Sage of Aquarius
If only for producing Aquarius Dub, generally considered the first-ever dub reggae album, Herman Chin Loy 's place of honour in Jamaican music history would be assured. But the entrepreneurial producer, label boss and record shop owner is also notable for giving Horace Swaby his more familiar handle, Augustus Pablo , and for having the wisdom to record the then-unknown organist playing his melodica on a cover of the Heptones' Why Did You Leave?
The revolutionary result, Iggy Iggy, is just one of many stellar moments included on Aquarius Rock (Pressure Sounds), an astutely selected 24-track overview of Chin Loy's offbeat productions. There's a load of gorgeous groovers, including Dennis Brown 's lovely Song My Mother Used To Sing, whose backing track (off Aquarius Dub) sounds like a lost Skattalites joint cut by Willie Mitchell, while the closer, I Man, is clearly the blueprint for Pablo's classic King Tubby Meets Rockers Uptown.
Andre is the rock
When I asked Andre Williams why the song I'm The Rock, a funk-rock masterwork he recorded under the name the Velvet Hammer , was left off the Rib Tips & Pig Snoots (Soul-Tay-Shus) comp, he smiled and said, "I held that one back - it's my retirement fund!" Well, Williams isn't getting any younger, so the awesome I'm The Rock appears on the follow-up to the Rib Tips collection, Red Beans and Biscuits (Soul-Tay-Shus). The 12-track party platter gathers yet more hip-shakin' soul stompers that Mr. Rhythm recorded in various guises between 1966 and 70, including four wicked previously unheard instrumentals that Andre likely considered throwaways. Uh-huh.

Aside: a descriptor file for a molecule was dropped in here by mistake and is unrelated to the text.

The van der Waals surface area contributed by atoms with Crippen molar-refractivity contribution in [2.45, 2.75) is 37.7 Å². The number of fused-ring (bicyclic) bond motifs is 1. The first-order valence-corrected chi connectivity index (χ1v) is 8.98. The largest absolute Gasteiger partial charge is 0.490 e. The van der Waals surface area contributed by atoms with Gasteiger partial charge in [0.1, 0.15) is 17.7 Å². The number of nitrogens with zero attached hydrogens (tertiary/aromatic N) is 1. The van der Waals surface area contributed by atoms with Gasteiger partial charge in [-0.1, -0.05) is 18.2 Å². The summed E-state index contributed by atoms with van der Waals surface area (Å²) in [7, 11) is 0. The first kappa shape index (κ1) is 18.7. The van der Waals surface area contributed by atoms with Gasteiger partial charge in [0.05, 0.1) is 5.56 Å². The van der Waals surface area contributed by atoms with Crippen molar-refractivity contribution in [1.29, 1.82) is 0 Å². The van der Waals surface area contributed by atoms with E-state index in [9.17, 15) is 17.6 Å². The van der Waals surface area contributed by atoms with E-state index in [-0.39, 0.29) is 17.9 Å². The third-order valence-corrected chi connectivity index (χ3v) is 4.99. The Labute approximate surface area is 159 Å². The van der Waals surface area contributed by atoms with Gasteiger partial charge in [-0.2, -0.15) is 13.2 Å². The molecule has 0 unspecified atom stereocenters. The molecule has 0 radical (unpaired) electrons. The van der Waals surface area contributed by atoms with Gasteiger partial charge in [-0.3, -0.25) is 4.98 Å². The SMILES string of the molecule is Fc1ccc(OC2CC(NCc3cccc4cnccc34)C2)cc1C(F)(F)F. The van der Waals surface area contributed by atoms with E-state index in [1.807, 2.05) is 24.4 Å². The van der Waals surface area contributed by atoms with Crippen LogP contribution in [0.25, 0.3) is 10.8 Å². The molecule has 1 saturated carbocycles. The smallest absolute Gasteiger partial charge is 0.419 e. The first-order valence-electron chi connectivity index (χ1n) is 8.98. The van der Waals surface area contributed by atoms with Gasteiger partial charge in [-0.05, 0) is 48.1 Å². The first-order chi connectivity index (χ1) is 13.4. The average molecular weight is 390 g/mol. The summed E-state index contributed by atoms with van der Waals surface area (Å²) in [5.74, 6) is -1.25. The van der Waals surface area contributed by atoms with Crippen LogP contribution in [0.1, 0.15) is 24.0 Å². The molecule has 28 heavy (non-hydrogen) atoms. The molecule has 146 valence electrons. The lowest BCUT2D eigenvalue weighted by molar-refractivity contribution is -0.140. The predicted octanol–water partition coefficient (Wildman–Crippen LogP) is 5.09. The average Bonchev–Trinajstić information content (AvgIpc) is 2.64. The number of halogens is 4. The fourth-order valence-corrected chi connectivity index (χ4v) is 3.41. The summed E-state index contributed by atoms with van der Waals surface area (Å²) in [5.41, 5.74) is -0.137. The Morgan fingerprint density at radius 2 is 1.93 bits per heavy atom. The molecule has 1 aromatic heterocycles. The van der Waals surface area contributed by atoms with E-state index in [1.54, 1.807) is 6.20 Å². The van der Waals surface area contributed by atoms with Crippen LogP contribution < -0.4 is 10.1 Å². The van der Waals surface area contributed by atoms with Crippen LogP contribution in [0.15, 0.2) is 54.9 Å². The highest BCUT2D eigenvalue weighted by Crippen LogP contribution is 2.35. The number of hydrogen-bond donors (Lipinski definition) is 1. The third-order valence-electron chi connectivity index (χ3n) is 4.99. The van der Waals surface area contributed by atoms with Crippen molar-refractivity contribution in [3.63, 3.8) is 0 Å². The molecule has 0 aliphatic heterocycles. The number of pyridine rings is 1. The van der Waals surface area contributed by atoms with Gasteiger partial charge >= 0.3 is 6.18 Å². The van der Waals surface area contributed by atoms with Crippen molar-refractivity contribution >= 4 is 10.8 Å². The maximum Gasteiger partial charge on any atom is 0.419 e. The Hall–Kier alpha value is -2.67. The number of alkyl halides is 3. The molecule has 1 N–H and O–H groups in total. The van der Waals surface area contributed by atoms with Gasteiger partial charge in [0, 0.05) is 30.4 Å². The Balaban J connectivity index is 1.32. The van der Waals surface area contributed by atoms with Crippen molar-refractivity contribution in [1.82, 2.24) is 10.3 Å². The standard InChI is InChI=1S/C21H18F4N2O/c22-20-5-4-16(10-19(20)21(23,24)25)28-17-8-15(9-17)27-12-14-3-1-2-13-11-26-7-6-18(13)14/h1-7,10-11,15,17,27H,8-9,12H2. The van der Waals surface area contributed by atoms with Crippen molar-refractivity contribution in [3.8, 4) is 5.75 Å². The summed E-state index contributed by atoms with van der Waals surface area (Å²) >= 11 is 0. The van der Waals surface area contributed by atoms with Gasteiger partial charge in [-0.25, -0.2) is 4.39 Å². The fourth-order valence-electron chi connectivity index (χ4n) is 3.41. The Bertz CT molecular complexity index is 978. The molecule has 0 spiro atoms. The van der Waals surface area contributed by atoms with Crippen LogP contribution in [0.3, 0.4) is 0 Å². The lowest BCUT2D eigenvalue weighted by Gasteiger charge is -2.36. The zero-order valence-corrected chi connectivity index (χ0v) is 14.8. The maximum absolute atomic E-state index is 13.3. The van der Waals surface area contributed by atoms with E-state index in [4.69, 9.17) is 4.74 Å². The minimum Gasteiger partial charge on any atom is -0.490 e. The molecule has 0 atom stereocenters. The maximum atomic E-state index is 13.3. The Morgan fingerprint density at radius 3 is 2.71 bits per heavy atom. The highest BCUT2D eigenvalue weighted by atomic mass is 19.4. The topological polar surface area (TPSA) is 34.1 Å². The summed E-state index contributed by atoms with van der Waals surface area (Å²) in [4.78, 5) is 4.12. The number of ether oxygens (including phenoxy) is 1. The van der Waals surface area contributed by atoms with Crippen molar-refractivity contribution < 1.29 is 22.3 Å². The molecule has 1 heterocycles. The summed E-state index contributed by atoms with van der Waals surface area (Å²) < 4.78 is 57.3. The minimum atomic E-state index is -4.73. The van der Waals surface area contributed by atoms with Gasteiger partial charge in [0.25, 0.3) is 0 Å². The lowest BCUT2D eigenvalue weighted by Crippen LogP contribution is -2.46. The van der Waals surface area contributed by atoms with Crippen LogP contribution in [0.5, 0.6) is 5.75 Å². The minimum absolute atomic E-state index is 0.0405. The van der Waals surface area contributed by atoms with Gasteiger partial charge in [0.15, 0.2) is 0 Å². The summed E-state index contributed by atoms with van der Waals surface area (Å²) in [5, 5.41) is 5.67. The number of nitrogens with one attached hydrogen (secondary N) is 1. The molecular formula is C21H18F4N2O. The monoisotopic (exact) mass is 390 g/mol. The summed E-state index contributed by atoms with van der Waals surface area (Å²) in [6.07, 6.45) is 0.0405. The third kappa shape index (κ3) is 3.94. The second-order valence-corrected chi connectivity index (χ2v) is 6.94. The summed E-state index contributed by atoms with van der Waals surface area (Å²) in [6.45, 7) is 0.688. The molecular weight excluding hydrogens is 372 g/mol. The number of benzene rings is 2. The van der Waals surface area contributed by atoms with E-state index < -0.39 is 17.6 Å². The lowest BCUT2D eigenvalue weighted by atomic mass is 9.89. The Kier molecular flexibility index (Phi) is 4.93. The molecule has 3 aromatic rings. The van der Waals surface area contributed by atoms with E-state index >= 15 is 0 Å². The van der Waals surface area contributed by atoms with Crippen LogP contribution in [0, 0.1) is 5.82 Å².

While flipping through the record collection of a friend I was visiting on New York's Lower West Side, I noticed that among the 60s musique concrete and progressive Brit folk LPs, a self-released record by Philadelphia trombonist John Minnis and his Big Bone Band seemed strangely out of place. The fact that it was recorded at the Classic I Supper Club with a 32-piece orchestra (with Odean Pope on tenor saxophone) demanded further investigation, however off-putting song titles like I Want Your Love and Love's In Need Of Love Today seemed. As it happened, this wasn't any sort of schmaltzy lounge jazz set. In fact, it was scorching avant-funk. So I was thrilled to find sealed copies of the 1979 Minnis' Big Bone Band LP turning up in local stores. Miraculous warehouse find or sneaky repro, it's anybody's guess. Just grab it now or regret it later.
Before the Drive-By Truckers began writing Skynyrd-inspired rock operas, main man Patterson Hood and his Southern-fried volunteers had established a reputation as hayseed aesthetes with a delightfully bent sense of humour, based on their first two Soul Drop label albums, 98's Gangstabilly and 99's Pizza Deliverance. The group's current label has just reissued digipack versions of both that offer an entertaining reminder of what a raunchy, soulful and genuinely fun band they were before they started taking themselves so seriously. Included lyrics should help with campfire singalongs on Too Much Sex (Too Little Jesus) and The Night G.G. Allin Came To Town.